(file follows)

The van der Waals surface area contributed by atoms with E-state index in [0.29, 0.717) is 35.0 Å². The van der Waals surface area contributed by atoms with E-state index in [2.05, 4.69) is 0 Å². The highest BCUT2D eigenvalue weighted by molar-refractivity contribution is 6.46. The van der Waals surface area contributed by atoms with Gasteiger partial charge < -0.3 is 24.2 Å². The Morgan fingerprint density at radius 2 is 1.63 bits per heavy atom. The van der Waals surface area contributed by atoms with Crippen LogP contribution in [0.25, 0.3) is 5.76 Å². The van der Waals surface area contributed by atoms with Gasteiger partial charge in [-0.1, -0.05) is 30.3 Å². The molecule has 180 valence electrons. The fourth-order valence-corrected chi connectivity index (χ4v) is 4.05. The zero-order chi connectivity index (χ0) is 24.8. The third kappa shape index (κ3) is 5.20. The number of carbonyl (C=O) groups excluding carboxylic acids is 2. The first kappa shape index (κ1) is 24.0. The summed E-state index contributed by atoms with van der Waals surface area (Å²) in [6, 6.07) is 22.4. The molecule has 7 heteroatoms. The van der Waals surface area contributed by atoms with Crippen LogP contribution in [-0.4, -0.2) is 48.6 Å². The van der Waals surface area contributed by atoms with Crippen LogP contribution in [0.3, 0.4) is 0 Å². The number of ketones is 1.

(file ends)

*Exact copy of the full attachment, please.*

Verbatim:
The van der Waals surface area contributed by atoms with E-state index in [0.29, 0.717) is 35.0 Å². The van der Waals surface area contributed by atoms with E-state index in [2.05, 4.69) is 0 Å². The highest BCUT2D eigenvalue weighted by molar-refractivity contribution is 6.46. The van der Waals surface area contributed by atoms with Gasteiger partial charge < -0.3 is 24.2 Å². The Morgan fingerprint density at radius 2 is 1.63 bits per heavy atom. The van der Waals surface area contributed by atoms with Crippen LogP contribution in [0.25, 0.3) is 5.76 Å². The van der Waals surface area contributed by atoms with Gasteiger partial charge in [-0.1, -0.05) is 30.3 Å². The molecule has 180 valence electrons. The fourth-order valence-corrected chi connectivity index (χ4v) is 4.05. The zero-order chi connectivity index (χ0) is 24.8. The third kappa shape index (κ3) is 5.20. The number of carbonyl (C=O) groups excluding carboxylic acids is 2. The first kappa shape index (κ1) is 24.0. The summed E-state index contributed by atoms with van der Waals surface area (Å²) in [6, 6.07) is 22.4. The molecule has 7 heteroatoms. The van der Waals surface area contributed by atoms with Crippen LogP contribution in [-0.4, -0.2) is 48.6 Å². The van der Waals surface area contributed by atoms with Crippen LogP contribution in [0.3, 0.4) is 0 Å². The number of ketones is 1.